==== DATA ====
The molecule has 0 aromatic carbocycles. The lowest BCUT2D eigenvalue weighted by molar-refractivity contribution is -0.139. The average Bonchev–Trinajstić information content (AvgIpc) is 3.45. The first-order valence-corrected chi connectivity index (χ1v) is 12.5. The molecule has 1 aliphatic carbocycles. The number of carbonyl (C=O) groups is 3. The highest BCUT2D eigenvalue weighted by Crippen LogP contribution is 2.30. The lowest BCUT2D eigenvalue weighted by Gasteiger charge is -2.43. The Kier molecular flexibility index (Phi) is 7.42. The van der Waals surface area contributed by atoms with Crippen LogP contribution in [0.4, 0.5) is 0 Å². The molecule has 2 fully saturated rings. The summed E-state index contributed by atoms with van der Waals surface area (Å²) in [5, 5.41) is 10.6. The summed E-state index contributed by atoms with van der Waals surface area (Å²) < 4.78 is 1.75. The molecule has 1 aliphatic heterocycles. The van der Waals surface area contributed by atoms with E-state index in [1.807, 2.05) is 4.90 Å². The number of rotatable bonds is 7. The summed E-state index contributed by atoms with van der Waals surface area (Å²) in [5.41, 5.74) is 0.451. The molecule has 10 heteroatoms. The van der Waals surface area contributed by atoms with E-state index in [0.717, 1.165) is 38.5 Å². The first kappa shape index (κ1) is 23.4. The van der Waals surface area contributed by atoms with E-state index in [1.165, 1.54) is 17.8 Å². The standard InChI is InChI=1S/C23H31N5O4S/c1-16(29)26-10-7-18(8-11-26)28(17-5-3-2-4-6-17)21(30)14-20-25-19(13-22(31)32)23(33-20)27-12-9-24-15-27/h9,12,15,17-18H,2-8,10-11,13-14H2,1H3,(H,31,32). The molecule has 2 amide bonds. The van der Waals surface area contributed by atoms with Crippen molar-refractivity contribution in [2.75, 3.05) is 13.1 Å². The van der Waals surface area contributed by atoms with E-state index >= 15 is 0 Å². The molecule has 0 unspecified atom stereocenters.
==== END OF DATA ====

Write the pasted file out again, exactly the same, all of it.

The molecule has 0 aromatic carbocycles. The lowest BCUT2D eigenvalue weighted by molar-refractivity contribution is -0.139. The average Bonchev–Trinajstić information content (AvgIpc) is 3.45. The first-order valence-corrected chi connectivity index (χ1v) is 12.5. The molecule has 1 aliphatic carbocycles. The number of carbonyl (C=O) groups is 3. The highest BCUT2D eigenvalue weighted by Crippen LogP contribution is 2.30. The lowest BCUT2D eigenvalue weighted by Gasteiger charge is -2.43. The Kier molecular flexibility index (Phi) is 7.42. The van der Waals surface area contributed by atoms with Crippen LogP contribution in [0.4, 0.5) is 0 Å². The molecule has 2 fully saturated rings. The summed E-state index contributed by atoms with van der Waals surface area (Å²) in [5, 5.41) is 10.6. The summed E-state index contributed by atoms with van der Waals surface area (Å²) < 4.78 is 1.75. The molecule has 1 aliphatic heterocycles. The van der Waals surface area contributed by atoms with E-state index in [1.807, 2.05) is 4.90 Å². The number of rotatable bonds is 7. The summed E-state index contributed by atoms with van der Waals surface area (Å²) in [5.41, 5.74) is 0.451. The molecule has 10 heteroatoms. The van der Waals surface area contributed by atoms with E-state index in [0.717, 1.165) is 38.5 Å². The first kappa shape index (κ1) is 23.4. The van der Waals surface area contributed by atoms with E-state index in [1.165, 1.54) is 17.8 Å². The standard InChI is InChI=1S/C23H31N5O4S/c1-16(29)26-10-7-18(8-11-26)28(17-5-3-2-4-6-17)21(30)14-20-25-19(13-22(31)32)23(33-20)27-12-9-24-15-27/h9,12,15,17-18H,2-8,10-11,13-14H2,1H3,(H,31,32). The molecule has 2 amide bonds. The van der Waals surface area contributed by atoms with Crippen molar-refractivity contribution in [2.75, 3.05) is 13.1 Å². The van der Waals surface area contributed by atoms with E-state index >= 15 is 0 Å². The molecule has 0 unspecified atom stereocenters.